September 9, 2010

Tracking Daily Nutrition and Cost

I don’t wake up every day thinking of what I can add to my already seam-bustingly full life. I certainly don’t cherish the thought of tracking the 16 basic elements of nutrition and serving price of every food item my family consumes. But, following the idiom that you can't understand what you can't track, my new routine includes spending an average of 90 minutes a night chronicling every gram eaten and penny paid.

Fortunately, now that I’ve developed the tools it gets a little quicker each night as the library of food items we routinely consume grows and I spend less time pinging the internet for information. Folks who know me well know that I have a love affair with Excel and I believe that it is the solution to all organizational challenges. I’ve designed kitchens, planned parties, evaluated vacation destinations – you name it – using my favorite little green helper. All those perfectly aligned cells gleam at me from the screen just begging to bring order to the chaos of data needed to execute this experiment. Yet, there are days, when Ed’s lunch choices include Hawaiian BBQ, pickles, trail mix and a coke that I strain to remember my marital vows and even Excel cannot sooth me. I’ve since found a solution for this (no one was harmed in the making of this solution) but that will have to wait for another post.

Here is the basic format that I’ll use to report our daily battle with Eating in 3D.

First ,there is the time-hog detailed food log which includes cost and nutrition information for every ingredient-level item consumed in a day:

This information is gleaned from the food packages themselves or, in the case of produce, from (for price) and (for nutrition data). The trick to not driving yourself totally insane is to – strange as it sounds – actually eat the serving size amounts provided on the labels. It was a leap of faith at first, but it turns out there is a perfectly logical reason that these quantities are called servings. By doing this, you’ll save yourself hours of time slicing and dicing nutritional information for partial servings and converting grams to ounces while trying to nail down the price of a serving.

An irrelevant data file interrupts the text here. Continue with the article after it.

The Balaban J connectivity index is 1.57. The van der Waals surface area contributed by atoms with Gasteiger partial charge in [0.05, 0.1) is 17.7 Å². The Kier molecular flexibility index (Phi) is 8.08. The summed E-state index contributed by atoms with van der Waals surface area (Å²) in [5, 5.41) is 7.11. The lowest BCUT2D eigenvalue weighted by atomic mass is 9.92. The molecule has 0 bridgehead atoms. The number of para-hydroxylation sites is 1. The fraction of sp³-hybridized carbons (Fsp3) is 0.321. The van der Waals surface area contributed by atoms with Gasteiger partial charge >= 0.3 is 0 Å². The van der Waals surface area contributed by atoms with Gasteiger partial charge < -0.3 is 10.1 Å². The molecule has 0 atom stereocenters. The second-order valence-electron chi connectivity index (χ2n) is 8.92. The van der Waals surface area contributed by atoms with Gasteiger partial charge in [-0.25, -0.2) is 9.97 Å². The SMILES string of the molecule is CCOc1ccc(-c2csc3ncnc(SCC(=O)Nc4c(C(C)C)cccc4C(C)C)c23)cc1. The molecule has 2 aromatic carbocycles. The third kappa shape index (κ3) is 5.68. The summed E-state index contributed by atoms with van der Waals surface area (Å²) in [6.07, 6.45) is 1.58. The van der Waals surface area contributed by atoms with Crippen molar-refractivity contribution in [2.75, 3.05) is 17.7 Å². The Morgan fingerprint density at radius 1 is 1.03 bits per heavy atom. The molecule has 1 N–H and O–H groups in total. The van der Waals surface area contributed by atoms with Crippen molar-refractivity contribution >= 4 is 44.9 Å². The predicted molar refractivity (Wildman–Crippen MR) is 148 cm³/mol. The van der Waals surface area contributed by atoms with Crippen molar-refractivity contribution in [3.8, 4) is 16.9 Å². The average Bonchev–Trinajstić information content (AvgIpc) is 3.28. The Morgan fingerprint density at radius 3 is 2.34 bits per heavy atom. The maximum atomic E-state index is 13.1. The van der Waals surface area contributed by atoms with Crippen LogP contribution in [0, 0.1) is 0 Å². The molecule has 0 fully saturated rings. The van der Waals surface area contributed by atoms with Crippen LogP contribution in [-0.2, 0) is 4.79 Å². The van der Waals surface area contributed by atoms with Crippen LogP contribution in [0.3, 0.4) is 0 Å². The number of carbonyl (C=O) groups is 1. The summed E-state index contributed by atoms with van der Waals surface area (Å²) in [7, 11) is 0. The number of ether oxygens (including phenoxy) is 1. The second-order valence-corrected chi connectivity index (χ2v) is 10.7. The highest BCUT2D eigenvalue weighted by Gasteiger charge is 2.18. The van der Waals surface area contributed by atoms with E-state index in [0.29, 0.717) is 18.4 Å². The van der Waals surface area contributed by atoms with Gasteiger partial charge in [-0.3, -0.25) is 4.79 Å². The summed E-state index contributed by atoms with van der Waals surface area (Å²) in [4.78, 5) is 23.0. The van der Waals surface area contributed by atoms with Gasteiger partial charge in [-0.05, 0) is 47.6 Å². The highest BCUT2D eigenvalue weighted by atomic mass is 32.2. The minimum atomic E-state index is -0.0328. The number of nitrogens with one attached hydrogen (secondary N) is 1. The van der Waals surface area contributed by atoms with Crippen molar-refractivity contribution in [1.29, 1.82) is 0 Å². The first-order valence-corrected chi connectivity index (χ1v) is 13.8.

At the end of each day, I do a quick analysis of how we each ate using visual charts of our day's consumption. Radius charts thrill me to the very core of my hyper-analytical geek soul. In an ideal scenario, we would fall perfectly in line with the inner circle of the radius chart. Reading around the radius from top clockwise are: Cost, Calories, Calories from fat, Cholesterol, Sodium, Carbs, Fiber, Sugar, and protein. Although, it is not a problem to get more fiber and protein than the RDA, generally speaking, the larger the overall color blob, the worse we’ve done. You’ll see that each of us tends to develop a consistent blob print – Ed spikes toward protein, Celia toward sugar and I find ways to blow my cholesterol intake. I also track our success with whole grain, fruit, vegetable, core vitamins, milk and protein servings in a separate bar chart per person.
Finally, I add up our expenditure for the day and take note of any lessons learned from the new data.

Starting next week, I’ll spare you the detailed spreadsheets but report on our menu, daily graphs and observations. I make a point of asking Ed and Celia about the day’s food quality and whether they were hungry but they are an easy crowd and I never get any complaints. That may be more of a reflection of Ed and Celia than Eating in 3D.

So, hang in there – you’ll start to see the nitty-gritty of this experiment shortly.

If anyone would like a blank template of the nutritional database with charts, let me know and you too can spend your evening transcribing nutritional facts and berating your spouse’s lunch choice of a 6-topping pizza slice, Ceasar salad and four fruit smoothie combo. Seriously, that would be grounds for divorce.

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